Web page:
The Haibane are angel-like creatures that live in a town with walls. Like the human inhabitants of the town, they cannot pass beyond the walls. They hatch from cocoons that grow in abandoned rooms and are named after the dream they have inside of them.
The story begins with the discovery of Rakka’s cocoon by Reki, and while the first four episodes are about Rakka’s exposure to this world, the series is really about Reki, a Haibane who is sin-bound. As long as she remains sin-bound, she cannot gain salvation, which occurs when good Haibane reach their Day of Flight, and travel beyond the walls.
Important to this world are the Haibane Renmei, a religious order who help the Haibane when they are in need. They do not allow the Haibane to speak to them unless given permission, and then the Haibane can only speak to the head priest. Otherwise, they answer “yes” or “no” questions from the priest using bells that the Haibane Renmei attach to their wings (ringing one bell means “yes,” ringing the other means “no”).
The crisis that sets off the main story is the disappearance of Kuu, a young Haibane whose Day of Flight comes at the beginning of winter. Her absence devastates Rakka, who doesn’t understand what the Day of Flight is and why it occurred so soon. Caught in her own guilt, Rakka becomes trapped in the Circle of Sin. As a result, flecks of black begin appearing on her charcoal wings. Reki notices this and goes deep into the woods to grab ingredients needed to treat them. Still, Rakka doesn’t leave the Circle until she discovers a crow at the bottom of a well and remembers the rest of her cocoon dream. The crow was someone she hurt who tried to follow her when she became a Haibane, in order to let her know that she isn’t alone. With help from the crow, who has forgiven her, Rakka is able to escape the Circle of Sin and is no longer sin-bound.
Reki, however, lost the only person who cared about her and is helpless to help herself out of the Circle of Sin. Kumamori, the Haibane who took care of her and another Haibane named “Nemu” when they were younger, left for her Day of Flight before Reki understood what it meant. Just as Rakka needs the crow and the remembrance of someone who cared about her to pull her out of sin, Reki needs the same, yet she is too proud to ask for help. And while Reki is kind to all the Haibane, especially to Rakka, the last few episodes show the darker aspects of her past.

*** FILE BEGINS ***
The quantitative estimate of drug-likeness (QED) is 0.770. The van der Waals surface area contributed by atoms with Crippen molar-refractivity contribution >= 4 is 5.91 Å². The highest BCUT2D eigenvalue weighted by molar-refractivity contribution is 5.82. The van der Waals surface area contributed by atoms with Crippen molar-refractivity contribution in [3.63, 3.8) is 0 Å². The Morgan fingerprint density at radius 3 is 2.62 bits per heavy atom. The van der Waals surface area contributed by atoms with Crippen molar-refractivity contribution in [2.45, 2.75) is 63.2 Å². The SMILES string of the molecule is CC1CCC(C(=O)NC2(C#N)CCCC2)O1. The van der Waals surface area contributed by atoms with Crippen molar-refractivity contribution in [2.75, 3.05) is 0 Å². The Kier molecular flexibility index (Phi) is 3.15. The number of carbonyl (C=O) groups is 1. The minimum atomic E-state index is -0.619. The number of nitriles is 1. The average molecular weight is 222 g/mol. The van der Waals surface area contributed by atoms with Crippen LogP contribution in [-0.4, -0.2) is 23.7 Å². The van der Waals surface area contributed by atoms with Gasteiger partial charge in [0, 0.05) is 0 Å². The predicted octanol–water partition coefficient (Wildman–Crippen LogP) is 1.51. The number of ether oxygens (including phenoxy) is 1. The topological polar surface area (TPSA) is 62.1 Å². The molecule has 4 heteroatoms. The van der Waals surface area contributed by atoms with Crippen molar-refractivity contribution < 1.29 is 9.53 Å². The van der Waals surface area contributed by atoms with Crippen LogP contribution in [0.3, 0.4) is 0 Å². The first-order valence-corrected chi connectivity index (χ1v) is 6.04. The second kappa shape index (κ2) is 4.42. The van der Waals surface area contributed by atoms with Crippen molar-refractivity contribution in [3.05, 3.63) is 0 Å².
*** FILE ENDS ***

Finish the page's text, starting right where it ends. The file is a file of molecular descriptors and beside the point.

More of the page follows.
While many anime series follow the same patterns, Haibane Renmei is mostly cliche-free, and deals with sin and salvation in a non-preachy manner. Occasionally it falls into the trap of explaining too much, such as the episode involving the different colored bells. Most of the time, however, the series is content to explain events at its leisure and let the viewer come to their own conclusions. For example, crows are the only creatures allowed to travel past the walls, but it’s never explained why. Nor is the origin of the town explained, or what the Haibane are, or the Haibane Renmei, or where the sin-bound Haibane go after they miss their Day of Flight (other than the high priest saying they stick around but are shunned by all).
Yet it is its treatment of forgiveness, and the salvation we find not just in forgiving others, but in forgiving ourselves and allowing ourselves to be forgiven, that makes the series special. At one point, the high priest gives Rakka a riddle, “The ones who recognize their sin no longer live in sin.” In keeping with the tone of the series, I’ll let you figure that one out for yourselves.